You may have furnishings from a previous property that you can bring to your new property. You may have had to leave furnishings and other belongings behind. Or you may not have items such as white goods and furniture to bring to the property and cannot afford to buy them.
Thinking about furnishing your home cheaply and sustainably can be fun. Sourcing second hand or preloved items can save money, save landfill space and benefit the environment. It also means you create a living space unique to you.
It’s best to start with a plan – what are your priorities? What do you really need? What can you source second hand?
Many local charitable organisations and community centres can advise around finding grants and/or pre-loved goods.
Local organisations who can help with baby essentials and clothing for a new baby can be found online - help for expectant and new parents
Local community support
- North Warwickshire Borough Council
- Warwick District Council
- Stratford upon Avon District (PDF, 284 KB)
Warwickshire’s reuse and recycle page has lots of ideas for places to look for local and national reuse schemes.
Local repair shops and cafes may be able to upcycle or repair damaged items.
Timebanking can be a way of helping each other out.
And don’t forget the power of plants to transform a living space and improve our health and wellbeing.
More information on responsibilities for landlord provided furnishings can be found on our tenancies page.
If you are struggling to provide the essentials for your new home, call the Warwickshire Welfare Scheme or Family Information Service who may be able to help:
Hoarding is a poorly understood condition and can be seen as more or less of a problem depending on the perspective of the hoarder and others who are impacted.
The NHS classify a hoarding disorder as “where someone acquires an excessive number of items and stores them in a chaotic manner, usually resulting in unmanageable amounts of clutter”.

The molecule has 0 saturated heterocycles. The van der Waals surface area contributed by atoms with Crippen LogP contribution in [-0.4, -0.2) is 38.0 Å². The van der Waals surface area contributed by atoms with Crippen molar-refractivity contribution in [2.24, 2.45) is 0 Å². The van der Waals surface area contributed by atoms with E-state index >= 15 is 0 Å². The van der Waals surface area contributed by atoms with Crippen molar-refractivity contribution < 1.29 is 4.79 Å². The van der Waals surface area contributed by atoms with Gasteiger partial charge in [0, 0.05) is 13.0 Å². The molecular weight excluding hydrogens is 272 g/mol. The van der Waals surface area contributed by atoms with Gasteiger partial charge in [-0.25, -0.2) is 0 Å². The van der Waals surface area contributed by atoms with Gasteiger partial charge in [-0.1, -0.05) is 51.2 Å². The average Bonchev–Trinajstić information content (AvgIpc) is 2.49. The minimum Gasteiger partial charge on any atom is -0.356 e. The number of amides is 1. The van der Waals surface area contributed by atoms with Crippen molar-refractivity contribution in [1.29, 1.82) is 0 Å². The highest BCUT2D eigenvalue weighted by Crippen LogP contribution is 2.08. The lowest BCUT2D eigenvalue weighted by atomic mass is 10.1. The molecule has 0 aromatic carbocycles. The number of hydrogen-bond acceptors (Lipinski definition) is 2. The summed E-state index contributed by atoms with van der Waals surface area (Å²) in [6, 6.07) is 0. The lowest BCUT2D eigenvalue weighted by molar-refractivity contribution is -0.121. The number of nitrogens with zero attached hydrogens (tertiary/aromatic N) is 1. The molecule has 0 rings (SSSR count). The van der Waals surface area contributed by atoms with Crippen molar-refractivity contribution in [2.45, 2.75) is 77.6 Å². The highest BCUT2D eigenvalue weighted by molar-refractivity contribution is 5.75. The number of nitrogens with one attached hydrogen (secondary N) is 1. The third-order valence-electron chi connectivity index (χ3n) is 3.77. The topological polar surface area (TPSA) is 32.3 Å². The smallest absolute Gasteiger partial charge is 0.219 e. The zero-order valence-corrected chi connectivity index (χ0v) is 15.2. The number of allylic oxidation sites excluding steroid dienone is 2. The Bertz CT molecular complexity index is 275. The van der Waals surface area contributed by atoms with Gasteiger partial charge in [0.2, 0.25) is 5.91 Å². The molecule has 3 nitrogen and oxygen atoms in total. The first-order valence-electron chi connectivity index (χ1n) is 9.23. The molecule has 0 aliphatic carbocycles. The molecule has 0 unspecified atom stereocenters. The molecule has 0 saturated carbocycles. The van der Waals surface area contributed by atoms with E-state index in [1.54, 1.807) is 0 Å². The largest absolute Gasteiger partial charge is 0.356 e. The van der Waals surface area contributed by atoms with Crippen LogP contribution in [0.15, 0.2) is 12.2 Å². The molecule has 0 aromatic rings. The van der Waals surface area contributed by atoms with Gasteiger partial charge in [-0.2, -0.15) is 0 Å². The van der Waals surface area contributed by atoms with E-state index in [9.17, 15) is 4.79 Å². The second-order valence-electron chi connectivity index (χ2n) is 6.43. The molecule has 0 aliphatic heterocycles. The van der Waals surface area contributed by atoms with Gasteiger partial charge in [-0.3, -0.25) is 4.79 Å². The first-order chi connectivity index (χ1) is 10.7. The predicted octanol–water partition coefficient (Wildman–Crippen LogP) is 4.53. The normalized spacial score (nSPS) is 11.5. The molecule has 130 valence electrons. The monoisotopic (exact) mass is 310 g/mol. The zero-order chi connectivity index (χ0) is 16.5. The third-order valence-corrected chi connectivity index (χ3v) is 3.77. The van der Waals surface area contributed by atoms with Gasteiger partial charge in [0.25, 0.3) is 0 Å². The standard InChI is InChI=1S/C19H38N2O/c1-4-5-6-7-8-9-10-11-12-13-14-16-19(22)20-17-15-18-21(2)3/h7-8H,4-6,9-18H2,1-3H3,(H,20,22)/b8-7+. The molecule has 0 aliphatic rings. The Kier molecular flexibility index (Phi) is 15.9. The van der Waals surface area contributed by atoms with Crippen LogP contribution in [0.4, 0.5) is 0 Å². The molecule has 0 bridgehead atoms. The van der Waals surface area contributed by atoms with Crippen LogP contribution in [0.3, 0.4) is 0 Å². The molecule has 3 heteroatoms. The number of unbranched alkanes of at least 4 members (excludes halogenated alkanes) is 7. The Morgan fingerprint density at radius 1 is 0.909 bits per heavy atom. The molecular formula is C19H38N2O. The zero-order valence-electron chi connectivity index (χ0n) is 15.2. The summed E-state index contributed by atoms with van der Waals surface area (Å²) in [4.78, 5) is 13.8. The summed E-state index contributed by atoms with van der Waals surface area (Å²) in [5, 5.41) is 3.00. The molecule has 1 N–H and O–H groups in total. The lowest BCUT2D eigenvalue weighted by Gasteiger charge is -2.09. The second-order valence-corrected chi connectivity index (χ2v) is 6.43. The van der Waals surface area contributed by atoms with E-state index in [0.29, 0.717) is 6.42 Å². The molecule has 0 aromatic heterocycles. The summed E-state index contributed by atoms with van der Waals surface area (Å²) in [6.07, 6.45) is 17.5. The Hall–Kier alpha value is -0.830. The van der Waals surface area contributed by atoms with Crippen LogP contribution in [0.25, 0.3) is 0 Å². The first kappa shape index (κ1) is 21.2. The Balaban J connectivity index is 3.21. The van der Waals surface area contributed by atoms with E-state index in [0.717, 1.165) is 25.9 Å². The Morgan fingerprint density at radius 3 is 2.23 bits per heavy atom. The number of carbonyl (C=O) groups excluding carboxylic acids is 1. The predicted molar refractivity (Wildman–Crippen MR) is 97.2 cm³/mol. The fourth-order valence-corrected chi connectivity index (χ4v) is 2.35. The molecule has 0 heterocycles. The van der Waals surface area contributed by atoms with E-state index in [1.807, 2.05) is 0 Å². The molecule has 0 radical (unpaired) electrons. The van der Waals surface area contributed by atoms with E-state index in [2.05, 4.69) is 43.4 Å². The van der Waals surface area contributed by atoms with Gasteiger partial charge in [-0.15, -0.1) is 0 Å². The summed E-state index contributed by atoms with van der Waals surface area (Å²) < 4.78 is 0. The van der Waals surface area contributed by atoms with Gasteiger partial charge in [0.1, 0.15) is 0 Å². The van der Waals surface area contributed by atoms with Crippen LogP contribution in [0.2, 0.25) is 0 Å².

Many of us tend to accumulate clutter and may have periodic sort-outs. Hoarding becomes more of an issue when the clutter continues to pile up to such an extent that it prevents free movement around the house, resulting in safety issues and lack of living space. It can also create a significant health hazard as the areas cannot be cleaned properly and can become infested with vermin.
Hoarding often carries a psychological component as the individual can compulsively hoard and become very distressed about getting rid of any accumulated items. It is considered a mental health condition.
More information about hoarding is available on the NHS website.
Support is available for problem hoarding:
Enabling Spaces CIC provides a specialist occupational therapy led service, providing thorough assessments, interventions, practical support and solutions to individuals who compulsively hoard and live in domestic squalor.
Clouds End has information about hoarding and offers one-to-one support and support groups.
Hoarding may also be helped by counselling, particularly cognitive behavioural therapy. Counselling support is listed on our mental health and wellbeing pages below.
Warwickshire Fire Service
Warwickshire Fire Service offer safe and well visits, providing a free home fire safety check.
Housing related support organisations may also be able to help with hoarding issues.